Publisher: Emerald Group Publishing | ISBN: 1845441613 | edition 2005 | PDF | 84 pages | 1,07 mb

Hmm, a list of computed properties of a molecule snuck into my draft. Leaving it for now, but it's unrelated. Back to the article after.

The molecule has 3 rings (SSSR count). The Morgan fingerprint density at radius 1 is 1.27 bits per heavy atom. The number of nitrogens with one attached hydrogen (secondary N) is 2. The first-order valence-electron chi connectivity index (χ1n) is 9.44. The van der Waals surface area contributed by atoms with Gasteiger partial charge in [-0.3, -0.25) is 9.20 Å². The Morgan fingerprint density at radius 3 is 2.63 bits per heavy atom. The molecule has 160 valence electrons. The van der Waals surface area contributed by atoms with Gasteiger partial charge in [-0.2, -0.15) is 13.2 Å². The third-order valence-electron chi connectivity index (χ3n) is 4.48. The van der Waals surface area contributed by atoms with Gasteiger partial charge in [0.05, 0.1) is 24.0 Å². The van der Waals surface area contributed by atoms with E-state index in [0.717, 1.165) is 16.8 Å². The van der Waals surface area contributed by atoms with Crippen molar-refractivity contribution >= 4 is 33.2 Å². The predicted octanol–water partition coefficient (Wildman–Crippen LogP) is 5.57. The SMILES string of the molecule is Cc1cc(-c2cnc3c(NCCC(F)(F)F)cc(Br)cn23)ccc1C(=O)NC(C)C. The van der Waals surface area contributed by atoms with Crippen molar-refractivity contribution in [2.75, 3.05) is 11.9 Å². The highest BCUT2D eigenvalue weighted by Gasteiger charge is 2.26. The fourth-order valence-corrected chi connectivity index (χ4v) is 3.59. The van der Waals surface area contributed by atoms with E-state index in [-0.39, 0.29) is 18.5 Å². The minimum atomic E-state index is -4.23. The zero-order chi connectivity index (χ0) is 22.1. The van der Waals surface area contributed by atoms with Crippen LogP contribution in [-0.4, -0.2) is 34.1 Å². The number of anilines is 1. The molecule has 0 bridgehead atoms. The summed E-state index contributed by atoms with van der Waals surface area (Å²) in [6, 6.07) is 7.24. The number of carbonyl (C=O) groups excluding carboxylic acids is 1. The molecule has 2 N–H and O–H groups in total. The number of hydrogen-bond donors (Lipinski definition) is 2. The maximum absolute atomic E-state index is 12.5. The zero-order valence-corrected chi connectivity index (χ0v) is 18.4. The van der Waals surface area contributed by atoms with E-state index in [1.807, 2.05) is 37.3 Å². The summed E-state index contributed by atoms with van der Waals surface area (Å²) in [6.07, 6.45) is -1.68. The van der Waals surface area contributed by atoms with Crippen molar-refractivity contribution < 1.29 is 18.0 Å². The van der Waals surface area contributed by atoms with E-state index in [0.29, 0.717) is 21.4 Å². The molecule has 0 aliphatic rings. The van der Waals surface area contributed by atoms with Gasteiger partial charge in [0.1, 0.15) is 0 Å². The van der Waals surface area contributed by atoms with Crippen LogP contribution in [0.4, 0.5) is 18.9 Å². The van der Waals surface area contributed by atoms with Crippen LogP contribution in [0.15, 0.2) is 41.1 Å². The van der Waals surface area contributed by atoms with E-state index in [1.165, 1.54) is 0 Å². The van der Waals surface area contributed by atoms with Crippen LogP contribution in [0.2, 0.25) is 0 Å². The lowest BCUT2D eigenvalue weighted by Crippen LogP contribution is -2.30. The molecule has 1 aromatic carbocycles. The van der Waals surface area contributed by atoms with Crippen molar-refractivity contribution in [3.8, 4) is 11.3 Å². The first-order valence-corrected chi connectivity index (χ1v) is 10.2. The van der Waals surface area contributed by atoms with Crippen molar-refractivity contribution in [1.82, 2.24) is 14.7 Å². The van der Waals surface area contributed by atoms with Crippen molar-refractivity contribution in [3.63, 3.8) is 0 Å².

Historically, industrial property has always been the poor relation in any sectoral assessment of real estate markets. A preference for owner occupation, a high degree of integration between processes and the built fabric and location in often unfashionable places, have always made the sector the preserve of the specialist investor. Over the past 15-20 years, better and more rigorous analysis of performance has raised the profile of the sector in the UK. This, combined with the development of a distinct distribution sub-class has led to more mainstream investment. In particular distribution warehouses and multi-let industrial estates are in demand to the point where yields have been driven down to record lows in many industrial locations. The European Union holds within it the entire spectrum of real estate from sophisticated mature markets like the UK to relatively unsophisticated developing markets such as may be found in the new member states in central Europe. Here industrial remains a country cousin set against the glitzy new office blocks and shopping centres that are fast becoming a feature of the urban landscape. The geography of industrial production is changing to keep up with the major structural changes in processes wrought by the economics of globalization, environmental pressure and technological change. Factories located to serve parochial national and regional markets are bowing to the exigencies of expensive local labour and shortages of skills, while global supply chains are being constructed around increasing levels of customer expectation and expenditure. The growth of China and India as both manufacturers and consumers colours every aspect of production. From the perspective of industrial real estate this manifests itself in changes to almost all the parameters governing location, specification and performance. The urban taxonomy used to describe industrial location has been rendered almost redundant by changes in the flow of goods – proximity to a motorway junction is of far more importance than adjacency to a particular town or market for example. As demand for goods have moved beyond the capacity of local production so the general trend in European logistics has moved from manufacturer-led to retailer-led supply chains and the spotlight has shone brightly on the costs of distribution itself. New technologies, new processes and rigorous and continuous optimisation have become pillars of the logistics process. In some respects the real estate industry has watched this rapid and far-reaching change with bemusement as demand has moved from simple sheds to complex distribution centres. In others it has accepted the change as another variation on a theme, remembering, no doubt, that these reflect the cutting edge of the distribution process and that much of the warehouse stock is just used to keep the rain off things. From an investment standpoint the relatively high returns achieved by industrial property over the past five years have given the sector credibility. Industrial investors are now looking actively for capital growth as well as an income return and are selecting stock accordingly Despite a clear European dimension to industrial real estate, most of the papers presented here are determinedly UK-focused, reflecting no doubt the absence of a decent time-series of market data in most industrial markets across the channel. Inflation is one of those factors placed in the “too difficult” tray by many property professionals. Those brought up in the industrial boom times of the late eighties find it hard to believe that, for much of the decade, real rents had fallen. I remember a very senior Landlord and Tenant partner who listened patiently to my presentation on the subject at the time then gently took me to one side and admonished me for showing that real rents had fallen when he was busy negotiating big rental uplifts on behalf of his landlord clients. Sadly he is no longer with us, but if he were, Jackson and White’s paper might help to explain the relationship between inflation and rents to him. The role of distance in the determination of industrial rental values is a live issue feeding off models that optimize warehouse location in supply chains – Dunse et al. shed some light on the spatial pattern that has emerged. In the forecasting of industrial rents, affordability is an important factor not normally captured by conventional economic data. Tsolacos and McGough evaluate the extent to which additional data can improve forecasts. I confess to a very modest contribution to this paper myself but the analysis remains strong nevertheless. To round off this special issue Roulac, Adair, McGreal, Berry, Brown and Heaney examine the role of corporate real estate decision making by reference to empirical data that compares industrial occupiers with other sectors. These papers, and others like them herald a big change for industrial property – it has become fashionable as a sector and an investment class. This special issue is a timely reminder of the research that underpins its position.
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